The Effect of Late Night Meals on Fasting Glucose in Type 2 Diabetes Patients
The recruitment status of this study is unknown because the information has not been verified recently.
Verified September 2009 by Sheba Medical Center.
Recruitment status was Not yet recruiting
Information provided by:
Sheba Medical Center
First received: September 29, 2009
Last updated: NA
Last verified: September 2009
History: No changes posted
High fasting glucose is a very common problem in type 2 diabetic patients. The cause is probably glucose production by the liver, known as the "dawn phenomenon". The investigators hypothesize that a late night meal can lower the fasting glucose level by early morning insulin secretion stimulated by the food. In this study the investigators intend to test the effect of different kinds of late night meals on fasting glucose in type 2 diabetic patients.
Dietary Supplement: late night meal
||Endpoint Classification: Efficacy Study
Intervention Model: Single Group Assignment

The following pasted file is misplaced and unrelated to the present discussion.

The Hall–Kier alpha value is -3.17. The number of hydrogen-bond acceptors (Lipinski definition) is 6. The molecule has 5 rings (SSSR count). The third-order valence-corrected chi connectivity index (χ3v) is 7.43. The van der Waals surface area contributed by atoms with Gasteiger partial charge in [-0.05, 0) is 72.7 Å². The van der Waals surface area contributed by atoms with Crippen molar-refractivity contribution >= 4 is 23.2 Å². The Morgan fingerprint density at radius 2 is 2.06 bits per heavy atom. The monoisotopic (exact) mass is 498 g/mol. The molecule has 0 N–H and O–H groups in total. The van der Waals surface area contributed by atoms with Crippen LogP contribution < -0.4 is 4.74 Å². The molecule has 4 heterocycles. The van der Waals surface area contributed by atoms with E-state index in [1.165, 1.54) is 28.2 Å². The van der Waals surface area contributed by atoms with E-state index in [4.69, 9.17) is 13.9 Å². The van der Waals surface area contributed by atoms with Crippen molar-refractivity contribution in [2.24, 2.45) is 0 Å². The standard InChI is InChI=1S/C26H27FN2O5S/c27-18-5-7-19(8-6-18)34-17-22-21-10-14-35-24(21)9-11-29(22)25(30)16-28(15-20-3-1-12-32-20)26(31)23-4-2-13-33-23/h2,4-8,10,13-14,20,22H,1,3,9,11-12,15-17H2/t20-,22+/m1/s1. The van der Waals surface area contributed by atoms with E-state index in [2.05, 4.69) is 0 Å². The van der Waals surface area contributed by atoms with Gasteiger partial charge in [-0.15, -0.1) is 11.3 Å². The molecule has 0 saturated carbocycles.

Masking: Open Label
Primary Purpose: Treatment
||The Effect of Late Night Meals on Fasting Glucose in Type 2 Diabetes Patients
Primary Outcome Measures:
- fasting glucose level [ Time Frame: 2 weeks ] [ Designated as safety issue: No ]
| Estimated Enrollment:
| Study Start Date:
| Estimated Primary Completion Date:
||October 2010 (Final data collection date for primary outcome measure)
|Ages Eligible for Study:
||30 Years and older
|Genders Eligible for Study:
|Accepts Healthy Volunteers:
- Type 2 diabetes mellitus with HbA1c 6.5-9%, fasting glucose of 126-200 mg/dl and BMI of 27-40.
- Patient treated with insulin, GLP-1 analog or weight reduction medications.
- Type 1 diabetes
- Renal failure (creatinin >1.4 for male and 1.3 for female
- Uncontrolled hypertension (>160/100)
- Abnormal thyroid function test
- Patient treated with steroids or psychiatric medications.
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No publications provided
||Jacob Ilany MD, sheba medical center
History of Changes
|Other Study ID Numbers:
|Study First Received:
||September 29, 2009
||September 29, 2009
||Israel: Israeli Health Ministry Pharmaceutical Administration
Additional relevant MeSH terms:
ClinicalTrials.gov processed this record on May 29, 2015
Glucose Metabolism Disorders